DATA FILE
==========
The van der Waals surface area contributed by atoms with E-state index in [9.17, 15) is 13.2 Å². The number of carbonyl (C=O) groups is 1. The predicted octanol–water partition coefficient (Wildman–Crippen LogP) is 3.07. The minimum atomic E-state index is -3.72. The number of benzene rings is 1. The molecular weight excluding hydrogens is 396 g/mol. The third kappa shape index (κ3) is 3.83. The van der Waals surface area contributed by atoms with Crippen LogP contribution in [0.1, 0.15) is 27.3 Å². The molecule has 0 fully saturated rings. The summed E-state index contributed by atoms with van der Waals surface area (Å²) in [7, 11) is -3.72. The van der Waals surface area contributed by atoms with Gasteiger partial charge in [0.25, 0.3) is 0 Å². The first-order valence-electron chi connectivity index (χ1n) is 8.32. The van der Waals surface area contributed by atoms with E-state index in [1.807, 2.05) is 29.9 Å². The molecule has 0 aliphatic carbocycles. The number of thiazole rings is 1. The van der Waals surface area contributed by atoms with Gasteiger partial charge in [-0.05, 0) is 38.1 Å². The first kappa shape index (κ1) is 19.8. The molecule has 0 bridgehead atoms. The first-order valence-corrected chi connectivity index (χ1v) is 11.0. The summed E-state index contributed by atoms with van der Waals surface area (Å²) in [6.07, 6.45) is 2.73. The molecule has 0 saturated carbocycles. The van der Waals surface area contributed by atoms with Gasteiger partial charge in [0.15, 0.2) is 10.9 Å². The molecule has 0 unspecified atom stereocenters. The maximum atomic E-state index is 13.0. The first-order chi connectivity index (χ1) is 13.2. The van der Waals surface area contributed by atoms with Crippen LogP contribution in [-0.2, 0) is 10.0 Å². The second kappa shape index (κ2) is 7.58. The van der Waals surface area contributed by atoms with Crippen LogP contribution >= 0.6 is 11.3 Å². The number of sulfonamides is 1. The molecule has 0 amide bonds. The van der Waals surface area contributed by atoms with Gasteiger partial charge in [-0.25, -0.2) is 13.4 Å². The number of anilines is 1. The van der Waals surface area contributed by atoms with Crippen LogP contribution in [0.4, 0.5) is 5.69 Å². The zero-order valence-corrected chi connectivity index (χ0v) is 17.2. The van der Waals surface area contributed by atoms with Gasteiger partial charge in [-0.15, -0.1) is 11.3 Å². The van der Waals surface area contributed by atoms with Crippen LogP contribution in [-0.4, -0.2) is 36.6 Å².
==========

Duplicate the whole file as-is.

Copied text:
The van der Waals surface area contributed by atoms with E-state index in [9.17, 15) is 13.2 Å². The number of carbonyl (C=O) groups is 1. The predicted octanol–water partition coefficient (Wildman–Crippen LogP) is 3.07. The minimum atomic E-state index is -3.72. The number of benzene rings is 1. The molecular weight excluding hydrogens is 396 g/mol. The third kappa shape index (κ3) is 3.83. The van der Waals surface area contributed by atoms with Crippen LogP contribution in [0.1, 0.15) is 27.3 Å². The molecule has 0 fully saturated rings. The summed E-state index contributed by atoms with van der Waals surface area (Å²) in [7, 11) is -3.72. The van der Waals surface area contributed by atoms with Gasteiger partial charge in [0.25, 0.3) is 0 Å². The first-order valence-electron chi connectivity index (χ1n) is 8.32. The van der Waals surface area contributed by atoms with E-state index in [1.807, 2.05) is 29.9 Å². The molecule has 0 aliphatic carbocycles. The number of thiazole rings is 1. The van der Waals surface area contributed by atoms with Gasteiger partial charge in [-0.05, 0) is 38.1 Å². The first kappa shape index (κ1) is 19.8. The molecule has 0 bridgehead atoms. The first-order valence-corrected chi connectivity index (χ1v) is 11.0. The summed E-state index contributed by atoms with van der Waals surface area (Å²) in [6.07, 6.45) is 2.73. The molecule has 0 saturated carbocycles. The van der Waals surface area contributed by atoms with Gasteiger partial charge in [0.15, 0.2) is 10.9 Å². The molecule has 0 unspecified atom stereocenters. The maximum atomic E-state index is 13.0. The first-order chi connectivity index (χ1) is 13.2. The van der Waals surface area contributed by atoms with Crippen LogP contribution in [-0.2, 0) is 10.0 Å². The second kappa shape index (κ2) is 7.58. The van der Waals surface area contributed by atoms with Crippen LogP contribution >= 0.6 is 11.3 Å². The number of sulfonamides is 1. The molecule has 0 amide bonds. The van der Waals surface area contributed by atoms with Gasteiger partial charge in [-0.25, -0.2) is 13.4 Å². The number of anilines is 1. The van der Waals surface area contributed by atoms with Crippen LogP contribution in [0.4, 0.5) is 5.69 Å². The zero-order valence-corrected chi connectivity index (χ0v) is 17.2. The van der Waals surface area contributed by atoms with Gasteiger partial charge in [-0.15, -0.1) is 11.3 Å². The van der Waals surface area contributed by atoms with Crippen LogP contribution in [-0.4, -0.2) is 36.6 Å².